Chickahominy River - Fishing Opportunities
Black crappie numbers vary considerably year-to-year in the tidal Chickahominy. However, anglers have reported good catches of crappie in recent years. While crappie can be caught throughout the year, October - April is the primary season for this tasty species. The size structure of this tidal river crappie population is excellent, with a high proportion of the population greater than or equal to 10 inches.
The two most sought after catfish species in the tidal Chickahominy River, channel cats and blue cats, are not native to the river. Channel catfish likely became established in the river sometime between 1890 and the early 1900's. Blue catfish were stocked in the tidal James River in the mid-1970's, and they colonized the tidal Chickahominy following this introduction. Following introduction, blue catfish quickly became the dominant catfish species in the river, replacing channel catfish as the most abundant catfish species. In the spring of 2009, anglers reported catching 11 blue catfish for every 2 channel catfish caught.
Anglers catch of "eating size" 1-3 lb channel catfish by fishing night crawlers or various other cut-bait, while anglers fishing for blue cats typically use fresh bait such as gizzard shad. While trophy blue catfish to 70 pounds do occur in the tidal Chickahominy, anglers should be aware that trophy blue catfish are not as abundant in the tidal Chickahominy as they are in the James.
Generally anglers can expect good numbers of largemouth in the 1-3 pound range, with relatively few largemouth weighing over 5 pounds. This fishery is characterized by high angler catches. Of all Virginia tidal rivers, the tidal Chickahominy typically has the highest largemouth catch rates, and it is a close second to the James in abundance of bass greater than or equal to 15 inches. Angler catch rates were at record highs in the spring of 2009; double what they were in 2005, and much higher than in most Virginia bass lakes. In 2009, 73% of anglers interviewed rated the largemouth fishery as either good or excellent. This fishery should continue to produce high angler catch rates over the next several years.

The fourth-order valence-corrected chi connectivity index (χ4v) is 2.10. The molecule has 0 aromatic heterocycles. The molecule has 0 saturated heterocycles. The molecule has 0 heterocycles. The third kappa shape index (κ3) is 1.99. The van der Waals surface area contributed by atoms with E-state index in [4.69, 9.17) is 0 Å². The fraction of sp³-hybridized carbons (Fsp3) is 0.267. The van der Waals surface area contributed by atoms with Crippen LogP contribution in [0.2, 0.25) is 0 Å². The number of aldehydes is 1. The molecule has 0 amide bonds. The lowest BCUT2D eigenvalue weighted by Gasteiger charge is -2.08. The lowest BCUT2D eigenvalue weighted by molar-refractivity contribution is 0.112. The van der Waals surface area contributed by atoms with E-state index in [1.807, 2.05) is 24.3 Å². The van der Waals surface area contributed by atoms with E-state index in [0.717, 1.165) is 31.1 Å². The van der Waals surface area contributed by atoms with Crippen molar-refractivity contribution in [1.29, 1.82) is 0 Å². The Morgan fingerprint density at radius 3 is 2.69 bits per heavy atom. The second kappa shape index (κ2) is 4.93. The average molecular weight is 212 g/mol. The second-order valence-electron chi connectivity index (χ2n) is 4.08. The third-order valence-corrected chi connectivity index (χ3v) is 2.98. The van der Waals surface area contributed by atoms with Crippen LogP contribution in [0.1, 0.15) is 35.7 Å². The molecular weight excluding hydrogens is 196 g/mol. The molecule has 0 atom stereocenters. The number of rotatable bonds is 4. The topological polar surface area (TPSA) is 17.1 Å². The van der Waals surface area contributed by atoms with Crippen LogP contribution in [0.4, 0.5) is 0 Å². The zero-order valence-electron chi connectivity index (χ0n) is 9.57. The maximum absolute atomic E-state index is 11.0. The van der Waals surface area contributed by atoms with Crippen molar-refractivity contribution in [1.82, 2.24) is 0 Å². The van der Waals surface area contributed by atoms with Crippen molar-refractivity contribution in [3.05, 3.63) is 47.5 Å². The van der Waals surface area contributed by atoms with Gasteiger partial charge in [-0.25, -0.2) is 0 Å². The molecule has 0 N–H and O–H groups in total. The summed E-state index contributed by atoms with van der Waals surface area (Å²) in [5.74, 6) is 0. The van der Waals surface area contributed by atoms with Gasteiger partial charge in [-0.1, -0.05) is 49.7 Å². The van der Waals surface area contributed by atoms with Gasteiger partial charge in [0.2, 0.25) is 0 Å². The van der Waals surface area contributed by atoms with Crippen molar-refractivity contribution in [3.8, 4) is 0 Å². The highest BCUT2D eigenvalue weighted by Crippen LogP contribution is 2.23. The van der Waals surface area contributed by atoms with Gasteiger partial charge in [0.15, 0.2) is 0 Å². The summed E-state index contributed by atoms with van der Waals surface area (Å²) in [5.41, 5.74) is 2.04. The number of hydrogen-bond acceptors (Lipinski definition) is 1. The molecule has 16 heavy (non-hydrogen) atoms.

River Herring (Alewife & Blueback Herring)
The spring herring run has been a tradition for many years at Walkers Dam, unfortunately angler access to the dam is closed at this time - no fishing from the dam. This is because of ongoing repairs, which will take years to complete. Even with closure of the dam, the river herring run continues to draw many anglers each spring from late March through early May. These anglers fish primarily from boats in the area downstream of Walkers Dam. During the peak of the run in April, anglers can land an abundance of these unique fish using bare gold hooks, small spoons, or shad darts. Anglers should be aware that river herring runs have been depleted along the Atlantic coast, and the Atlantic States Marine Fisheries Commission is considering closing the fishery. While the fishery was open for the spring 2010 season, anglers should check with the Virginia Marine Fisheries Commission (VMRC) in Newport News at 1-800-541-4646 or on the web at: VMRC for current regulations related to this fishery.